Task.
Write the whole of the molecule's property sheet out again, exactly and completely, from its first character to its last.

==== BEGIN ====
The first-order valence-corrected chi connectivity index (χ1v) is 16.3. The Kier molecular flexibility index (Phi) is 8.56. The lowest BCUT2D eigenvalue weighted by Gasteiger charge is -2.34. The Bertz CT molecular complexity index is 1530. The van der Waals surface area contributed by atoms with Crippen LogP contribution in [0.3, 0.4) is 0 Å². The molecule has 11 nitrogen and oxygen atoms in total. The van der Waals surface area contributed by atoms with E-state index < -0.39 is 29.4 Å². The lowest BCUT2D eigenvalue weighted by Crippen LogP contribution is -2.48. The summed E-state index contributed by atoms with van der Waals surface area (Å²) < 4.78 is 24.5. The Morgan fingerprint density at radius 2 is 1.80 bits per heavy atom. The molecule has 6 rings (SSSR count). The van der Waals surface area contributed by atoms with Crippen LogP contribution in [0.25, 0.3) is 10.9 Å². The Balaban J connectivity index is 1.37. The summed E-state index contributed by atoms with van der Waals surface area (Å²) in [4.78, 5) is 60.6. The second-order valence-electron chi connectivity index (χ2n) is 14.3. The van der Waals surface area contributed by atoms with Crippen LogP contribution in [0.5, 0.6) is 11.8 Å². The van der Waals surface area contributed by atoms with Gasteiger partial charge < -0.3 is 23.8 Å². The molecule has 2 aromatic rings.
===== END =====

The first-order valence-corrected chi connectivity index (χ1v) is 16.3. The Kier molecular flexibility index (Phi) is 8.56. The lowest BCUT2D eigenvalue weighted by Gasteiger charge is -2.34. The Bertz CT molecular complexity index is 1530. The van der Waals surface area contributed by atoms with Crippen LogP contribution in [0.3, 0.4) is 0 Å². The molecule has 11 nitrogen and oxygen atoms in total. The van der Waals surface area contributed by atoms with E-state index < -0.39 is 29.4 Å². The lowest BCUT2D eigenvalue weighted by Crippen LogP contribution is -2.48. The summed E-state index contributed by atoms with van der Waals surface area (Å²) < 4.78 is 24.5. The Morgan fingerprint density at radius 2 is 1.80 bits per heavy atom. The molecule has 6 rings (SSSR count). The van der Waals surface area contributed by atoms with Crippen LogP contribution in [0.25, 0.3) is 10.9 Å². The Balaban J connectivity index is 1.37. The summed E-state index contributed by atoms with van der Waals surface area (Å²) in [4.78, 5) is 60.6. The second-order valence-electron chi connectivity index (χ2n) is 14.3. The van der Waals surface area contributed by atoms with Crippen LogP contribution in [0.5, 0.6) is 11.8 Å². The van der Waals surface area contributed by atoms with Gasteiger partial charge < -0.3 is 23.8 Å². The molecule has 2 aromatic rings.